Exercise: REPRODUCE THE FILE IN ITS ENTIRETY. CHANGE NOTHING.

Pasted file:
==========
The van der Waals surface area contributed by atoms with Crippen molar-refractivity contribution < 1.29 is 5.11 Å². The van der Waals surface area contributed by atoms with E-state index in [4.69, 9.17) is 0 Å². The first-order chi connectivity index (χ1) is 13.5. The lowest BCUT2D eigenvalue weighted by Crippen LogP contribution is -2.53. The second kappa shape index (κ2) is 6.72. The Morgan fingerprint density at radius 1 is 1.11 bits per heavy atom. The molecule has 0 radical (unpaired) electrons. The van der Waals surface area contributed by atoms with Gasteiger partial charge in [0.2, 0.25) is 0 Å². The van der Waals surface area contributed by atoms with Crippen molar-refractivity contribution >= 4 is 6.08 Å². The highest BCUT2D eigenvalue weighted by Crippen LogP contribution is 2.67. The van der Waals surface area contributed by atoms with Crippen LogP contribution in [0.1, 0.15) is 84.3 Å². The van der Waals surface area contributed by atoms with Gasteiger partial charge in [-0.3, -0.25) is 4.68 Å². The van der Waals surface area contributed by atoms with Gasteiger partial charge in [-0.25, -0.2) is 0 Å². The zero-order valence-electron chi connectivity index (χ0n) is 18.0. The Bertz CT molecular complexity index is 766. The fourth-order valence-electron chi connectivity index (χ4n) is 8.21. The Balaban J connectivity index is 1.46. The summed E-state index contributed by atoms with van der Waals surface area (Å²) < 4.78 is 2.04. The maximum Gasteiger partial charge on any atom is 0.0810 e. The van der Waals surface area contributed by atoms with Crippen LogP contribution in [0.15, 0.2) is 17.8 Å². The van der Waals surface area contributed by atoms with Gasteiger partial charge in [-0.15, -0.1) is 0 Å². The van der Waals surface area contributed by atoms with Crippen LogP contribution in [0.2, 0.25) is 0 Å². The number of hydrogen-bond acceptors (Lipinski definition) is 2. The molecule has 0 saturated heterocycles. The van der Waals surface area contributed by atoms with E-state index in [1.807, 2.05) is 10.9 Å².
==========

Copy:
The van der Waals surface area contributed by atoms with Crippen molar-refractivity contribution < 1.29 is 5.11 Å². The van der Waals surface area contributed by atoms with E-state index in [4.69, 9.17) is 0 Å². The first-order chi connectivity index (χ1) is 13.5. The lowest BCUT2D eigenvalue weighted by Crippen LogP contribution is -2.53. The second kappa shape index (κ2) is 6.72. The Morgan fingerprint density at radius 1 is 1.11 bits per heavy atom. The molecule has 0 radical (unpaired) electrons. The van der Waals surface area contributed by atoms with Gasteiger partial charge in [0.2, 0.25) is 0 Å². The van der Waals surface area contributed by atoms with Crippen molar-refractivity contribution >= 4 is 6.08 Å². The highest BCUT2D eigenvalue weighted by Crippen LogP contribution is 2.67. The van der Waals surface area contributed by atoms with Crippen LogP contribution in [0.1, 0.15) is 84.3 Å². The van der Waals surface area contributed by atoms with Gasteiger partial charge in [-0.3, -0.25) is 4.68 Å². The van der Waals surface area contributed by atoms with Gasteiger partial charge in [-0.25, -0.2) is 0 Å². The zero-order valence-electron chi connectivity index (χ0n) is 18.0. The Bertz CT molecular complexity index is 766. The fourth-order valence-electron chi connectivity index (χ4n) is 8.21. The Balaban J connectivity index is 1.46. The summed E-state index contributed by atoms with van der Waals surface area (Å²) < 4.78 is 2.04. The maximum Gasteiger partial charge on any atom is 0.0810 e. The van der Waals surface area contributed by atoms with Crippen LogP contribution in [0.15, 0.2) is 17.8 Å². The van der Waals surface area contributed by atoms with Gasteiger partial charge in [-0.15, -0.1) is 0 Å². The van der Waals surface area contributed by atoms with Crippen LogP contribution in [0.2, 0.25) is 0 Å². The number of hydrogen-bond acceptors (Lipinski definition) is 2. The molecule has 0 saturated heterocycles. The van der Waals surface area contributed by atoms with E-state index in [1.807, 2.05) is 10.9 Å².